Taking tough stand against government, Barelvi cleric, Mufti Akhtar Raza Khan, the “patron” of the sect, threatened an agitation if the Centre did not retract its steps, said, an agency report from Bareilly. Maulana Mahmood Madani, general secretary of Jamiat Ulama-i-Hind, a body of Deobandi clerics, dubbed the government’s action as “unnecessary”4 .
However, The Law Commission’s decision to invite views on the contentious Uniform Civil Code has drawn criticism from the AIMPLB and other Muslim organisations, which said they will boycott it and accused the Modi government of waging a “war” against the community.
Multicultural Conflicts, Secular Solutions: Intervening in Religious Affairs
India is a multicultural country governed by so called secular constitution. Indian response in managing its cultural diversity and originating tension between secularism and religion has been influenced with Indian policy of recognition and policy of cultural accommodation-a sort of multicultural policy to safeguard the rights of religious and ethnic minorities. Most of the multicultural policies were made and contextualised under the influence by the history of sectarian conflict in British-ruled India and Indian constitution is the only multicultural document.
The kind of secularism India practice is not totally USA model where there is a strict separation between church and state rather, Indian model of secularism is contextualised to cater the multicultural needs of a very diverse nation. Indian contextual secularism as scholar Rajiv Bhargva refers it, intervene in the religious affairs of the communities, both majority, and minority alike.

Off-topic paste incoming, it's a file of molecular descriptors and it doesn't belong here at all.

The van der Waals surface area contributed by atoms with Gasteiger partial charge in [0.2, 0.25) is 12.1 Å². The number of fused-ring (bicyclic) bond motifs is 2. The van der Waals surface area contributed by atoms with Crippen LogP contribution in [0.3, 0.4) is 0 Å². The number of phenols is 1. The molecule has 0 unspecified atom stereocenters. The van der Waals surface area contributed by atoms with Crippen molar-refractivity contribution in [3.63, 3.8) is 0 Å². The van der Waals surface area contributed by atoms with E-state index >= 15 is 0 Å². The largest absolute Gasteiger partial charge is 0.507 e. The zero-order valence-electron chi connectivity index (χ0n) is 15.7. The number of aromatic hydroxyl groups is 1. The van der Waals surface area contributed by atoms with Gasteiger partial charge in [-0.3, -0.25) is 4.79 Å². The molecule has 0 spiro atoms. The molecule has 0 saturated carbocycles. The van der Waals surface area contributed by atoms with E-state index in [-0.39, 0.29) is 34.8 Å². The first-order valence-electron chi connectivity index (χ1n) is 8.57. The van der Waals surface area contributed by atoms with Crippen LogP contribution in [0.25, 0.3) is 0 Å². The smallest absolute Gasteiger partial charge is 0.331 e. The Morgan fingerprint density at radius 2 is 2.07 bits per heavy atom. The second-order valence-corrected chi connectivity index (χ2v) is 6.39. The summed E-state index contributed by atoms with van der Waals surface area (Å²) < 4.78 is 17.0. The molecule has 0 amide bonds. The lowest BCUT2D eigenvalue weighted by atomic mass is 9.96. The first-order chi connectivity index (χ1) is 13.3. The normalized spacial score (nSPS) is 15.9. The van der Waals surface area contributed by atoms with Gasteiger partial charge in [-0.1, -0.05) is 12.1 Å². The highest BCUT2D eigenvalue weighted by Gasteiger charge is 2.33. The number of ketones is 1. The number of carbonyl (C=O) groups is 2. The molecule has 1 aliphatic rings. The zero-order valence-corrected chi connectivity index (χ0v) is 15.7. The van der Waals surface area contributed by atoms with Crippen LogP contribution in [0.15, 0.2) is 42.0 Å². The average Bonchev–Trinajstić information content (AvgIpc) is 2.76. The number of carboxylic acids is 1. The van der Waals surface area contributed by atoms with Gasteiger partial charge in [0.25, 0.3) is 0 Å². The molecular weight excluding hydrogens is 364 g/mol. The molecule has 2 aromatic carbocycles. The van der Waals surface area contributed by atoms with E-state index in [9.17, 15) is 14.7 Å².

Indian style of contextual secularism is reflected in government policies when it changed Hindu personal law quite significantly. Polygamy was made illegal; the right to divorce was introduced; child marriage was abolished, animal sacrifices within the precincts of the temple were prohibited, devadasi dedication was abolished; temple entry rights for Harijans were introduced; and temple administration was reformed (Chateerjee, 1994, p.1770-5). This example proves that government, in the matter of human rights and for social reformation, did intervene in the religious affairs.
However, arguments are made about secularism that democratic state must be expected to protect cultural diversity and the right of people to follow their own culture. This is why precisely Indian Constitution allowed minority to retain their personal laws and undertook not to change these (including the right to maintain their religious institutions and funding from the state) without their consent if fact, laws have passed banning bigamy among Hindu but not among some minority communities5 .
However, famous British scholar on multiculturalism, Bhikhu Parekh, who has appreciated Indian constitution for accommodating diversity and plurality have asserted that state cannot remain indifferent to the iniquities of some of these laws and needs to insist on certain basic principles of justice. Indian scholar Rajiv Bhargva also justifies government intervention in the religious affairs provided that it shall be guided by non-sectarian principles consistent with a set of values constituted of a life of equal dignity for all.
However, one of concern is that intervening in the religious affairs of a religious minorities also open ways for manipulation from political parties as Akar Patel has argued, “Triple talaq and polygamy are likely to be the next ground on which Hindutva will assert itself”.